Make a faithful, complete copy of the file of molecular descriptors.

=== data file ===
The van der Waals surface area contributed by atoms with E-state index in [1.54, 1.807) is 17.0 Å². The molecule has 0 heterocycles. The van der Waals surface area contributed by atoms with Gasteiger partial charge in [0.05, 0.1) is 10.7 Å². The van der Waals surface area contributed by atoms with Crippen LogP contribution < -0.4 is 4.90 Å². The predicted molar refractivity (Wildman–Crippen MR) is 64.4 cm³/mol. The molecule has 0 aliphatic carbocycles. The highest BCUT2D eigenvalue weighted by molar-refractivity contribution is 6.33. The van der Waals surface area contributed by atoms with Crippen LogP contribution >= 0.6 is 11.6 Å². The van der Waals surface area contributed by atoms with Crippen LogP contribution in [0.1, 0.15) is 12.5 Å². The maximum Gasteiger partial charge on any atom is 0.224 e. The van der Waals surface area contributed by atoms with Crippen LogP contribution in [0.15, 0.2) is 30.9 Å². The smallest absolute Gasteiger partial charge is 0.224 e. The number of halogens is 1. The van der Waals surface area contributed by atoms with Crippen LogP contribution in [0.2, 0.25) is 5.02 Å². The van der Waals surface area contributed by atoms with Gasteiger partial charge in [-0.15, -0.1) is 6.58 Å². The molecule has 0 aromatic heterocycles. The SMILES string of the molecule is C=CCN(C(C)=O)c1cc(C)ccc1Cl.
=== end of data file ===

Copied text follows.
The van der Waals surface area contributed by atoms with E-state index in [1.54, 1.807) is 17.0 Å². The molecule has 0 heterocycles. The van der Waals surface area contributed by atoms with Gasteiger partial charge in [0.05, 0.1) is 10.7 Å². The van der Waals surface area contributed by atoms with Crippen LogP contribution < -0.4 is 4.90 Å². The predicted molar refractivity (Wildman–Crippen MR) is 64.4 cm³/mol. The molecule has 0 aliphatic carbocycles. The highest BCUT2D eigenvalue weighted by molar-refractivity contribution is 6.33. The van der Waals surface area contributed by atoms with Crippen LogP contribution >= 0.6 is 11.6 Å². The van der Waals surface area contributed by atoms with Crippen LogP contribution in [0.1, 0.15) is 12.5 Å². The maximum Gasteiger partial charge on any atom is 0.224 e. The van der Waals surface area contributed by atoms with Crippen LogP contribution in [0.15, 0.2) is 30.9 Å². The smallest absolute Gasteiger partial charge is 0.224 e. The number of halogens is 1. The van der Waals surface area contributed by atoms with Crippen LogP contribution in [0.2, 0.25) is 5.02 Å². The van der Waals surface area contributed by atoms with Gasteiger partial charge in [-0.15, -0.1) is 6.58 Å². The molecule has 0 aromatic heterocycles. The SMILES string of the molecule is C=CCN(C(C)=O)c1cc(C)ccc1Cl.